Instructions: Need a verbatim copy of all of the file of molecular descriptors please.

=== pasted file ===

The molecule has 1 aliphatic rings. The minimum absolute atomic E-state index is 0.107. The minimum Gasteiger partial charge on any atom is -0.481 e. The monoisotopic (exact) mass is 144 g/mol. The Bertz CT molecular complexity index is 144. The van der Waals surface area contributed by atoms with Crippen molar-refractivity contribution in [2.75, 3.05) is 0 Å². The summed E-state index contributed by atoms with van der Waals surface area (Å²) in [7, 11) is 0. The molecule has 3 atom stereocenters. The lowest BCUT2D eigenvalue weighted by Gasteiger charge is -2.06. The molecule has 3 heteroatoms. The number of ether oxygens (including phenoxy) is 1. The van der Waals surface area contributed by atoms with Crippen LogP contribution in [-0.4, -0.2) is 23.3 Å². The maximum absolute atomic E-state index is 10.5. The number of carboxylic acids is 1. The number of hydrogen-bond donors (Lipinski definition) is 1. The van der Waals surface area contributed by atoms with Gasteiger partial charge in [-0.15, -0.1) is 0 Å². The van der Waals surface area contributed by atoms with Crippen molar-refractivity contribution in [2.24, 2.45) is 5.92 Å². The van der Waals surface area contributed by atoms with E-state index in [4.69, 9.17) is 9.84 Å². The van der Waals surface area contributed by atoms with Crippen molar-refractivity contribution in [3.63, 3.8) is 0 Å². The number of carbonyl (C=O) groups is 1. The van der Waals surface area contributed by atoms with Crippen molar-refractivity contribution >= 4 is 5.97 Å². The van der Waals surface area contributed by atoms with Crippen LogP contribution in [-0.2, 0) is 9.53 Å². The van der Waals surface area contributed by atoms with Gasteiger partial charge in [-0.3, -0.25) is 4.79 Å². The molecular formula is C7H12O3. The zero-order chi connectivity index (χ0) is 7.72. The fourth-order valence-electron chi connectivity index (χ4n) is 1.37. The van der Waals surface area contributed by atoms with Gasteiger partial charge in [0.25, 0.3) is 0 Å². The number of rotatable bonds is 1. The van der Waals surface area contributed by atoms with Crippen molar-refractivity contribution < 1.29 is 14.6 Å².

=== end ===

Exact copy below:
The molecule has 1 aliphatic rings. The minimum absolute atomic E-state index is 0.107. The minimum Gasteiger partial charge on any atom is -0.481 e. The monoisotopic (exact) mass is 144 g/mol. The Bertz CT molecular complexity index is 144. The van der Waals surface area contributed by atoms with Crippen molar-refractivity contribution in [2.75, 3.05) is 0 Å². The summed E-state index contributed by atoms with van der Waals surface area (Å²) in [7, 11) is 0. The molecule has 3 atom stereocenters. The lowest BCUT2D eigenvalue weighted by Gasteiger charge is -2.06. The molecule has 3 heteroatoms. The number of ether oxygens (including phenoxy) is 1. The van der Waals surface area contributed by atoms with Crippen LogP contribution in [-0.4, -0.2) is 23.3 Å². The maximum absolute atomic E-state index is 10.5. The number of carboxylic acids is 1. The number of hydrogen-bond donors (Lipinski definition) is 1. The van der Waals surface area contributed by atoms with Gasteiger partial charge in [-0.15, -0.1) is 0 Å². The van der Waals surface area contributed by atoms with Crippen molar-refractivity contribution in [2.24, 2.45) is 5.92 Å². The van der Waals surface area contributed by atoms with E-state index in [4.69, 9.17) is 9.84 Å². The van der Waals surface area contributed by atoms with Crippen molar-refractivity contribution in [3.63, 3.8) is 0 Å². The number of carbonyl (C=O) groups is 1. The van der Waals surface area contributed by atoms with Crippen molar-refractivity contribution >= 4 is 5.97 Å². The van der Waals surface area contributed by atoms with Crippen LogP contribution in [-0.2, 0) is 9.53 Å². The van der Waals surface area contributed by atoms with Gasteiger partial charge in [-0.3, -0.25) is 4.79 Å². The molecular formula is C7H12O3. The zero-order chi connectivity index (χ0) is 7.72. The fourth-order valence-electron chi connectivity index (χ4n) is 1.37. The van der Waals surface area contributed by atoms with Gasteiger partial charge in [0.25, 0.3) is 0 Å². The number of rotatable bonds is 1. The van der Waals surface area contributed by atoms with Crippen molar-refractivity contribution < 1.29 is 14.6 Å².